Even the otherwise pro-mercury American Dental Association (ADA) amended its best management practices (BMPs) in 2007 to endorse amalgam separators as an effective tool to reduce mercury discharges in dental offices in November 2013, the US government became the first country to both sign and accept the United Nations Minamata Convention on Mercury, which covers dental amalgam. (The ADA actually fought hard to keep amalgam out of Annex C, the part of the treaty that will be regularly reviewed and can be easily amended, but they didn't succeed. The Convention thus has a path to a full amalgam phase-out, a point well-known to both sides.)
Internal documents now reveal that EPA will announce it has no intention of ever proposing its amalgam rule. This abandonment of the public trust has ADA footprints all over it... Thus:
- You, and other members of the public, will not have the chance to comment on the EPA's mercury rule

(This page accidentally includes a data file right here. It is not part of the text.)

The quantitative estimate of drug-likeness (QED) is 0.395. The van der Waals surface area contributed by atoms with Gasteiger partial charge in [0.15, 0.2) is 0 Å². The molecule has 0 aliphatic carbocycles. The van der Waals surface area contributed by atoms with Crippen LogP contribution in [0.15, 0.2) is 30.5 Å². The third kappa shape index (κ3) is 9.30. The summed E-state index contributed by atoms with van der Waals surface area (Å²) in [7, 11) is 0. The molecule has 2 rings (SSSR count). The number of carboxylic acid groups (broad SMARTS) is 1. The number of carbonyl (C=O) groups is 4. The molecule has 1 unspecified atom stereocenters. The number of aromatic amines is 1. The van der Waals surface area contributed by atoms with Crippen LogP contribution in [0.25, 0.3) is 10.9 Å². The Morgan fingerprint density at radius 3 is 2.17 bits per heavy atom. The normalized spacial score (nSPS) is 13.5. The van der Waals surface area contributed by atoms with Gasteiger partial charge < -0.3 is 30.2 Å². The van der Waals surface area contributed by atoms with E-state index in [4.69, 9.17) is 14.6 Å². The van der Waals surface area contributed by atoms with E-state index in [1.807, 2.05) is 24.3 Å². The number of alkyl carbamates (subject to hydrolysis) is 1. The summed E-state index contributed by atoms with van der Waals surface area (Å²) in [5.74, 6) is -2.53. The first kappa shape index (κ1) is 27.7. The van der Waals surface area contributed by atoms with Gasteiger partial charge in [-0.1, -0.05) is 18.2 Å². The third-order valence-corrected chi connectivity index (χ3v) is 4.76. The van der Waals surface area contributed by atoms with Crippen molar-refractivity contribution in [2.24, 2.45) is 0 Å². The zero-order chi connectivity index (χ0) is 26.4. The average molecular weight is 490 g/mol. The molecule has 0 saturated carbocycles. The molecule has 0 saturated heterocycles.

- Dentists will not be held accountable for their mercury dumping
- Our children will suffer the consequences
Tell EPA to Release Its Mercury Amalgam Rule!
This is unconscionable. Charlie Brown and Consumers for Dental Choice have created a petition demanding the EPA immediately release its mercury amalgam rule for public comment. I hope you will take a moment to sign this petition right now.
Abandoning the long-promised separator rule is a horrid decision. It hands American dentists carte blanche to pollute without accountability, passing the costs onto not only taxpayers to clean it up, but to families whose children are affected by dental mercury in the water (and hence fish), air (via cremation), and soil (and hence, our vegetables).
Furthermore, based on the EPA's promise to act, the environmental protection community stopped pushing for individual state mandates, of which there were about a dozen in the works. By backing off and relying on the EPA to move forward, years have been wasted waiting for what might never happen.
Just what kind of message is the US sending to the international community when, just 90 days after being the first to accept the Minamata Convention, it tosses in the towel and reneges on a four-year old promise to address dental mercury wastewater pollution?
Indiana Department of Environmental Management Calls for Action Against Polluting Dentists